Skip to main content
Menu
There Isn’t a Secret Majority Supporting Obamacare

Polls show an average of about 52 percent of Americans oppose the Affordable Care Act. But many who oppose the law wish it were more liberal — at least that’s the argument you hear from some analysts. CNN, for example, has consistently found that between 10 and 15 percent of people who oppose the 2010 health care law do so because it “isn’t liberal enough.” Combine that slice of the electorate with the 40 percent who usually support the law, and you get a majority.

But there are some problems with this argument. As I have previously pointed out, there’s a large number of Republicans in the “not liberal enough” group. And more recently, HuffPollster’s Mark Blumenthal and YouGov discovered that at least half of the “not liberal enough” group wanted less government intervention in health care, not more. It seems “liberal” means different things to different people.

Another less frequently asked survey question appears to point in a similar direction. In the past six months, Democracy Corps-Resurgent Republic and the ABC News/Washington Post poll asked whether those opposed to the law were opposed because it went “too far” or “not far enough” in changing health care. The “not far enough” group has been read as opposition from the political left.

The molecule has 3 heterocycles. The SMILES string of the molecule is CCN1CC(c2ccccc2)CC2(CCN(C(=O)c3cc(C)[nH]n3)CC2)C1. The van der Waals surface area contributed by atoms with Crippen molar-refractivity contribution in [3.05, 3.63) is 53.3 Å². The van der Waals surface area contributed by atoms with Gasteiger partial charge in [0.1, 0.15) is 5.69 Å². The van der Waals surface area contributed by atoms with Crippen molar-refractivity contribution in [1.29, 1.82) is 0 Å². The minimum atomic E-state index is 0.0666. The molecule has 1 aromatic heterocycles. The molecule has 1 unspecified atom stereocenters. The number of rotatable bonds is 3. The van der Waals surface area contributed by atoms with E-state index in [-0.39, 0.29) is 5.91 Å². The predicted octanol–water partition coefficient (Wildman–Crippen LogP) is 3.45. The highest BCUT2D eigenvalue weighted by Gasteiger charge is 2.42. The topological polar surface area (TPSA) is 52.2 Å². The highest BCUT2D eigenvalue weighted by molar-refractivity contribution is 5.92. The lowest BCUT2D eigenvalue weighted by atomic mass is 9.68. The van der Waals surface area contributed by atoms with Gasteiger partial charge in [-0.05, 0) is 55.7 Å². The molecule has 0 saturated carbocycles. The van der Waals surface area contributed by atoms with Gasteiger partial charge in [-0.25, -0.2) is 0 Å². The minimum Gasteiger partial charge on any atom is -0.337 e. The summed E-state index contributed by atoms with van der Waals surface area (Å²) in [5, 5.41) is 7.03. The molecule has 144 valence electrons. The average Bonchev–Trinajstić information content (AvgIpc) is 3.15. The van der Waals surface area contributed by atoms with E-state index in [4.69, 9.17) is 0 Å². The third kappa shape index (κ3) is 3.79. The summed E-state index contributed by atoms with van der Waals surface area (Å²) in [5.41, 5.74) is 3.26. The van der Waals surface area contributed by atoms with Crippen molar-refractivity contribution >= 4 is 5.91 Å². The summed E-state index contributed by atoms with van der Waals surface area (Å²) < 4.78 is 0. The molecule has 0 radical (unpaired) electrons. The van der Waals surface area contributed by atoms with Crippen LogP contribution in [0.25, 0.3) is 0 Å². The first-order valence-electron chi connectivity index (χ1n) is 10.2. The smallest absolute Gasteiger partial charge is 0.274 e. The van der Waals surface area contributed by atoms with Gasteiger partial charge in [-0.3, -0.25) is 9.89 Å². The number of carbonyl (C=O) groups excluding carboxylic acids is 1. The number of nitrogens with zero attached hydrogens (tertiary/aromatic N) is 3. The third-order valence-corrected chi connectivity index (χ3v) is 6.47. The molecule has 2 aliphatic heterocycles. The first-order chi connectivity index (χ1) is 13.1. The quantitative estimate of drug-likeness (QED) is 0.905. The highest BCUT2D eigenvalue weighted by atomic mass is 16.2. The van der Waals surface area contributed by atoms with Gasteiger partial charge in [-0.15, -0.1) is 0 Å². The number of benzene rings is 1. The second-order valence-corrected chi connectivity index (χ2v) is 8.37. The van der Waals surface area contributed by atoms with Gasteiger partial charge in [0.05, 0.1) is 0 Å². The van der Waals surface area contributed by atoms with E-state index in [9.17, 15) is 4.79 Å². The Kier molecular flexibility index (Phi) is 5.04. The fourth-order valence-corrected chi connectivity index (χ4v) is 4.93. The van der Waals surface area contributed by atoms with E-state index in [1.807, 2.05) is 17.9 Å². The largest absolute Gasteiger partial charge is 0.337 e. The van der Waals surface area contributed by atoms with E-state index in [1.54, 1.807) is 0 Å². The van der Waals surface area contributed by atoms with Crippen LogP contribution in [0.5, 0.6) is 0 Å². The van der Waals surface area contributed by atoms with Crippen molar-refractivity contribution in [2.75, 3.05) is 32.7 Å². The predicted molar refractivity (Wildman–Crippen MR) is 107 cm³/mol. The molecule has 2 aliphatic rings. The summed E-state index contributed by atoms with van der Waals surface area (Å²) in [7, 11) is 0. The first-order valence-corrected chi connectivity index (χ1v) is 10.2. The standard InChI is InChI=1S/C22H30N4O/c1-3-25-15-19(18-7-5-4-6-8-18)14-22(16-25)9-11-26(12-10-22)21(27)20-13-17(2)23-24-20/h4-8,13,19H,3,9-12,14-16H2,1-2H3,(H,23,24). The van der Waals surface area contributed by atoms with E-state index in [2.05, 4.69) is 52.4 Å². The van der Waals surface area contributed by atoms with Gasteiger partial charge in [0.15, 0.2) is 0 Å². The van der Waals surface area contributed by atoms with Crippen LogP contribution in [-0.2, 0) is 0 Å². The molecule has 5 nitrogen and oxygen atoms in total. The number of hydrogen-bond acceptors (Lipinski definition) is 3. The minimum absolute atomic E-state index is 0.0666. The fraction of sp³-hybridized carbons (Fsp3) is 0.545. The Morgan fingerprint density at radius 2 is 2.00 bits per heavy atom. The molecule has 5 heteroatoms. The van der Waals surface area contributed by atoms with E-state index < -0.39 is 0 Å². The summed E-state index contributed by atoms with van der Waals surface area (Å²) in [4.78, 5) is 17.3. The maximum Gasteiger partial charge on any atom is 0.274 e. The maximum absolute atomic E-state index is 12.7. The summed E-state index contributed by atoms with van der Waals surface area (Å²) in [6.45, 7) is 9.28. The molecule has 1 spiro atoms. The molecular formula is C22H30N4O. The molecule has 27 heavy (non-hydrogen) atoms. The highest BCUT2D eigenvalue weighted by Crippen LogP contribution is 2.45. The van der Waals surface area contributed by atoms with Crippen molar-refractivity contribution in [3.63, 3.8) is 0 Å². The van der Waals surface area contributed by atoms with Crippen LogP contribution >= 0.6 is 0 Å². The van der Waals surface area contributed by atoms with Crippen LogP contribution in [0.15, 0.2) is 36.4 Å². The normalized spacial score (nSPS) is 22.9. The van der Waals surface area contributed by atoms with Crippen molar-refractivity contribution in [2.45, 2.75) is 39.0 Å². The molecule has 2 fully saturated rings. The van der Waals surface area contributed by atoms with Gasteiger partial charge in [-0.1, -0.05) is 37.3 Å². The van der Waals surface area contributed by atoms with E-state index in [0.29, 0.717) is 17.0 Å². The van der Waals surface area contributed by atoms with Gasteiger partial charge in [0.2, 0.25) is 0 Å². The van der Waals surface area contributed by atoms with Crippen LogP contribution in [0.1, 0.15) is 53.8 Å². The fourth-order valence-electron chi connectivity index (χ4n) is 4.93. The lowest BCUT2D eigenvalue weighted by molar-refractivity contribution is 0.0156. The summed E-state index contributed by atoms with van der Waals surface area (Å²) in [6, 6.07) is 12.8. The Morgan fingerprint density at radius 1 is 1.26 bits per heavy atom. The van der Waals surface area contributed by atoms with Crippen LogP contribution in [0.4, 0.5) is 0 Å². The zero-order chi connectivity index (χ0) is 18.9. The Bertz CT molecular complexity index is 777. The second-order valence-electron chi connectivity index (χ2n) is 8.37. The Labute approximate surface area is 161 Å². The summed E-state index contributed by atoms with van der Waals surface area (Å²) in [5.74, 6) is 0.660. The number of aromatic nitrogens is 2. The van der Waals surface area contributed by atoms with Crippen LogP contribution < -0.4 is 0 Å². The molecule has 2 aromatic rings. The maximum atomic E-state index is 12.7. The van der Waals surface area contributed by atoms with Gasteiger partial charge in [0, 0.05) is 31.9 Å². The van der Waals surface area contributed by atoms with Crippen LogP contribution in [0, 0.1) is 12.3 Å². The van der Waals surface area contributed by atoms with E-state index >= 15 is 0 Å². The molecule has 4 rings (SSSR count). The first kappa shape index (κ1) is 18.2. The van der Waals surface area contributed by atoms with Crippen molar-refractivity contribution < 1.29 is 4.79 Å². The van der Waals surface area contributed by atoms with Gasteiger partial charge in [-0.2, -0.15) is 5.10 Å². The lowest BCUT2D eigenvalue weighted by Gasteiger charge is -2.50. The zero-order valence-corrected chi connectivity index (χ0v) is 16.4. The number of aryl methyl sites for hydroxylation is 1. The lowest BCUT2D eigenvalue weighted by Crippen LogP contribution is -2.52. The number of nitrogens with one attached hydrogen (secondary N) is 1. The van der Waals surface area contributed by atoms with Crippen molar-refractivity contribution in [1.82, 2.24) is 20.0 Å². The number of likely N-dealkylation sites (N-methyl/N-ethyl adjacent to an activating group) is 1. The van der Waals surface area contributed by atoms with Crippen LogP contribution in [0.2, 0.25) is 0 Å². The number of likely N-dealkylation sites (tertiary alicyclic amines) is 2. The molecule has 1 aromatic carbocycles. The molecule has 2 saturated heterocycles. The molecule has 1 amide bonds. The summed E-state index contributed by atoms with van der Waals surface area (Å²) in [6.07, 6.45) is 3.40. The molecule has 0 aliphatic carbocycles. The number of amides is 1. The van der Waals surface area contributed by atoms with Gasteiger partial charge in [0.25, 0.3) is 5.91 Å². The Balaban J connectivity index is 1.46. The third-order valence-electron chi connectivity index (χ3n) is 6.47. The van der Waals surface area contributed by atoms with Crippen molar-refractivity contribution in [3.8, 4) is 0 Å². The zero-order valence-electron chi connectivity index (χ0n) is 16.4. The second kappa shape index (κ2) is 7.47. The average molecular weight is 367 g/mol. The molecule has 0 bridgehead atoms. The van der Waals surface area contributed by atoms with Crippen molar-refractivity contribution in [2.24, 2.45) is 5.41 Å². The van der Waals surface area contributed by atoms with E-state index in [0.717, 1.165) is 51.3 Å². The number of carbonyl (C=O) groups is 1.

But in the Democracy Corps survey, 13 percent of Republicans said Obamacare didn’t go far enough in changing health care. Only 4 percent of Democrats said the same. The ABC News survey was more evenly split, but there was still no major Democratic opposition. Nine percent of Republicans and 8 percent of Democrats said the law didn’t go far enough, according to ABC News.

There are certainly people who are against Obamacare because they wanted more government intervention, such as Medicare for all. But it appears that most polls overstate the size of this group.

Harry Enten is a senior political writer and analyst for FiveThirtyEight.

Comments